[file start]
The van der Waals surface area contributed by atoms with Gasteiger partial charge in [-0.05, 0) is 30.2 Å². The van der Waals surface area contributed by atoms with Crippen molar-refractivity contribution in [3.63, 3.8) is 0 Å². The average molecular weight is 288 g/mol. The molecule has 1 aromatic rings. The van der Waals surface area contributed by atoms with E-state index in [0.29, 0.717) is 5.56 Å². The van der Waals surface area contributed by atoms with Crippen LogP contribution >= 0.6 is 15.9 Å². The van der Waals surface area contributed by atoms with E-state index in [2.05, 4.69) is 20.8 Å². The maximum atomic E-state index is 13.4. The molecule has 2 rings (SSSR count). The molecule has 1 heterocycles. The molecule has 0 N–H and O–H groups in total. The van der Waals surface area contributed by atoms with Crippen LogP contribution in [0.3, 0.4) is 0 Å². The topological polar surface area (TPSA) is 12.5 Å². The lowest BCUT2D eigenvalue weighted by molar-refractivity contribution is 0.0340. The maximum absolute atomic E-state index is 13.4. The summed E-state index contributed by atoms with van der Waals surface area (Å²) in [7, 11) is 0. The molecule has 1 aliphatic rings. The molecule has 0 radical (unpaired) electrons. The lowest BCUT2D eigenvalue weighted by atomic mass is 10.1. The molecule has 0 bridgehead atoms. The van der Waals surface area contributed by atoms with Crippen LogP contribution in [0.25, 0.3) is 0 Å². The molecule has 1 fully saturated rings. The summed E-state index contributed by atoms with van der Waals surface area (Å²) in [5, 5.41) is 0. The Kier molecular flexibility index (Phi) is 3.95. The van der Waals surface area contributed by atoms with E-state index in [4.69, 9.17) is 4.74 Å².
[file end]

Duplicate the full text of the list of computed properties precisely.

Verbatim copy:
The van der Waals surface area contributed by atoms with Gasteiger partial charge in [-0.05, 0) is 30.2 Å². The van der Waals surface area contributed by atoms with Crippen molar-refractivity contribution in [3.63, 3.8) is 0 Å². The average molecular weight is 288 g/mol. The molecule has 1 aromatic rings. The van der Waals surface area contributed by atoms with E-state index in [0.29, 0.717) is 5.56 Å². The van der Waals surface area contributed by atoms with Crippen LogP contribution >= 0.6 is 15.9 Å². The van der Waals surface area contributed by atoms with E-state index in [2.05, 4.69) is 20.8 Å². The maximum atomic E-state index is 13.4. The molecule has 2 rings (SSSR count). The molecule has 1 heterocycles. The molecule has 0 N–H and O–H groups in total. The van der Waals surface area contributed by atoms with Crippen LogP contribution in [0.3, 0.4) is 0 Å². The topological polar surface area (TPSA) is 12.5 Å². The lowest BCUT2D eigenvalue weighted by molar-refractivity contribution is 0.0340. The maximum absolute atomic E-state index is 13.4. The summed E-state index contributed by atoms with van der Waals surface area (Å²) in [7, 11) is 0. The molecule has 1 aliphatic rings. The molecule has 0 radical (unpaired) electrons. The lowest BCUT2D eigenvalue weighted by atomic mass is 10.1. The molecule has 0 bridgehead atoms. The van der Waals surface area contributed by atoms with Crippen LogP contribution in [0.25, 0.3) is 0 Å². The molecule has 1 fully saturated rings. The summed E-state index contributed by atoms with van der Waals surface area (Å²) in [5, 5.41) is 0. The Kier molecular flexibility index (Phi) is 3.95. The van der Waals surface area contributed by atoms with E-state index in [4.69, 9.17) is 4.74 Å².